I'm still chewing on our epistle lesson from last Sunday.

Maybe that's because, as if on cue,  current events have been filled with stories of intemperate people -- Joe Wilson, Kanye West, Serena Williams, Glenn Beck, et al -- shooting off their mouths in public. Granted, James is speaking to the Christian community, not the world at large; but it's the same problem, with the same consequences.

But I've also been thinking about other examples of people, particularly people with spiritual or social gravitas, using words in a destructive way.

I regularly read an opinion column by a political writer who constantly writes hand-wringing jeremiads about The End of the World As We Know It. Multiply him by every other influence in the media and the world of letters for whom every change in demographics, in politics, in the environment, in society, is a catastrophe. Yes, sometimes change is unfortunate; yes, it's natural to mourn the loss of the familiar and feel anxiety about the new. But a constant drumbeat of "The sky is falling" -- does that not have the power to send others, especially anxious others, into despair? Or -- when the sky does not in fact fall -- cynicism? How does one balance the need to talk about perceived "bad news" with the need to keep people's hope alive? "Without a vision the people perish."

Likewise, I've been thinking about a tendency that I find in myself; an impatience with biblical literalists that gives me almost a kind of impious pleasure in kicking over their right strawy cradles of simpleminded interpretation. Getting into pissing matches with aggressive Bible bangers is one thing -- but is it really so important to overwhelm the doe-eyed newbie in Bible study with historical-critical analysis in response to one of her innocent comments about a text? What is the desired outcome here? What's the more likely outcome? Am I really concerned about learning happening? Is there a better way to respond -- one with less risk of knocking over a spiritually vulnerable person's applecart of faith?

See, folks -- the lectionary does work. If presented well, the texts keep percolating in your brain long after Sunday.

Tuesday, September 15, 2009

Recovering From Work

I had a dream the other night -- actually, a full-tilt-boogie nightmare -- about my previous job. I woke myself up shouting out at some critical point in the dream; my pulse was racing, and my molars hurt, apparently from their grinding together in my sleep.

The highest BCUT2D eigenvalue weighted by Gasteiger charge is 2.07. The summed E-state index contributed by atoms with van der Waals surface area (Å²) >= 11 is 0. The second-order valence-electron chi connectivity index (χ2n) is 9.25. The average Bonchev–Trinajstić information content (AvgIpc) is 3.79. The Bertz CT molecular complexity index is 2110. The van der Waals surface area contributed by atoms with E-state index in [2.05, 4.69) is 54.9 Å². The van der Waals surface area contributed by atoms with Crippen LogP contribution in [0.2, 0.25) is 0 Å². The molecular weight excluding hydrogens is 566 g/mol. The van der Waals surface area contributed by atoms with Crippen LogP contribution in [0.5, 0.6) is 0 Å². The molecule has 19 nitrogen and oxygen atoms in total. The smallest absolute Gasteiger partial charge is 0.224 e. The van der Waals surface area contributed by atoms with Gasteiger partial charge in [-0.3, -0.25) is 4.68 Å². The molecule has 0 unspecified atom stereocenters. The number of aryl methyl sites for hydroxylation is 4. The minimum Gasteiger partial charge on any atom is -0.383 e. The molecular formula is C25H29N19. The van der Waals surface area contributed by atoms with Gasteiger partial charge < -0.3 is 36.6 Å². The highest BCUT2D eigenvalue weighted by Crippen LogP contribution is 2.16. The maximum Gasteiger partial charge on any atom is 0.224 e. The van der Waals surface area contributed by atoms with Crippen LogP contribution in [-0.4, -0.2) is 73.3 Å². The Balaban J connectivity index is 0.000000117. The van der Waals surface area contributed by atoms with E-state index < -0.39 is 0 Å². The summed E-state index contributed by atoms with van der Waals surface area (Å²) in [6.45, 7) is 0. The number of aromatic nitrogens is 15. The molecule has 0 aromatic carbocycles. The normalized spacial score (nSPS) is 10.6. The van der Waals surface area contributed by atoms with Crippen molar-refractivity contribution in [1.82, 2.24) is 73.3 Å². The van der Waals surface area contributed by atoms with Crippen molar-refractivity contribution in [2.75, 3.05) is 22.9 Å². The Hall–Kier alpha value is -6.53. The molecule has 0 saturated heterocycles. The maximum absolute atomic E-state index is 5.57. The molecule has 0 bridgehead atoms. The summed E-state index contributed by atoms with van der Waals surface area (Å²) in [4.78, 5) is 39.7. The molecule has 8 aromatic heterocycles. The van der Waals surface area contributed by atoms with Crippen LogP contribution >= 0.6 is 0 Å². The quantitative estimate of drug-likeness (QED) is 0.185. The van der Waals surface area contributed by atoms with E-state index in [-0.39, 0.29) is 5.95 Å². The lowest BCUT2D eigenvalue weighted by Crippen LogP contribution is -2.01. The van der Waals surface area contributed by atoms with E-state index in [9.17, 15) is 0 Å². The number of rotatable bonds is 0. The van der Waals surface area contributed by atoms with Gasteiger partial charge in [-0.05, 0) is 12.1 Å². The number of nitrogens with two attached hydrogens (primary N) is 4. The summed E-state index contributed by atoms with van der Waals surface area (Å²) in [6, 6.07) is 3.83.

I can honestly say that I have never hated a job so much before -- and that includes my disastrous term as a secretary in a college office, whose voluntary leaving I celebrated by burning my job paperwork.  And it had nothing to do with my work tasks per se, which I often found enjoyable -- in the end it was all about the people.

It's taken me almost seven months to even begin to feel "normal" again -- to feel smart and competent and happy to wake up in the morning. It's also taken me almost seven months to reconnect with a couple of friendly coworkers; before that, I just didn't want to be that close to the job.

A sobering thought for me, though, many stories of quiet desperation are never told? How many of the people living those stories do not, like me, have the opportunity to opt out, at least for a time, and regroup?

Friday, September 11, 2009

A Flannel Friday Five

Ah...a warm, snuggly Friday Five from the RevGalBlogPals!

1. What was your favorite sleeping attire as a child? And did you call them pjs, pajamas (to rhyme with llamas), pajamas (to sort of rhyme with bananas), jammies, or ???

My favorite pajamas (which we pronounced with the broad Midwestern "a") were flannel footies. Alas, my mother decided that the footies were too hard to keep clean, so at some point I transitioned to standard flannel pj's.

2. Favorite sleepwear put on your own little ones, or perhaps those you babysat? (Bonus points if you made it).

Not applicable. Although I do recall trying to fit our cat into an old onesie from my babyhood. (The cat did not approve.)

3. How about today-do you prefer nightgown, pajamas, undies, or au naturel?

In the warm months I prefer sleepshirts -- not too long, not too short. In the wintertime I switch to either a classic granny nightgown or flannel lounge pants with a long-sleeved T-shirt.

4. Silky smooth or flannel-y cozy?

Flannel all the way. I crave womblike warmth and security in bed, and flannel does the job. Victoria's Secret is for sissies.

5. Socks or bare feet?

In the dead of winter I often find myself wearing slipper-socks to bed; they also come in handy when one of the animals insists on a late-night potty outing.

Tuesday, September 01, 2009

Irony Alert

Encountered while attempting to find some appropriate artwork for this week's RevGalBLogPals Lectionary Leanings: "You do not have permission to access/saints..."

My bad!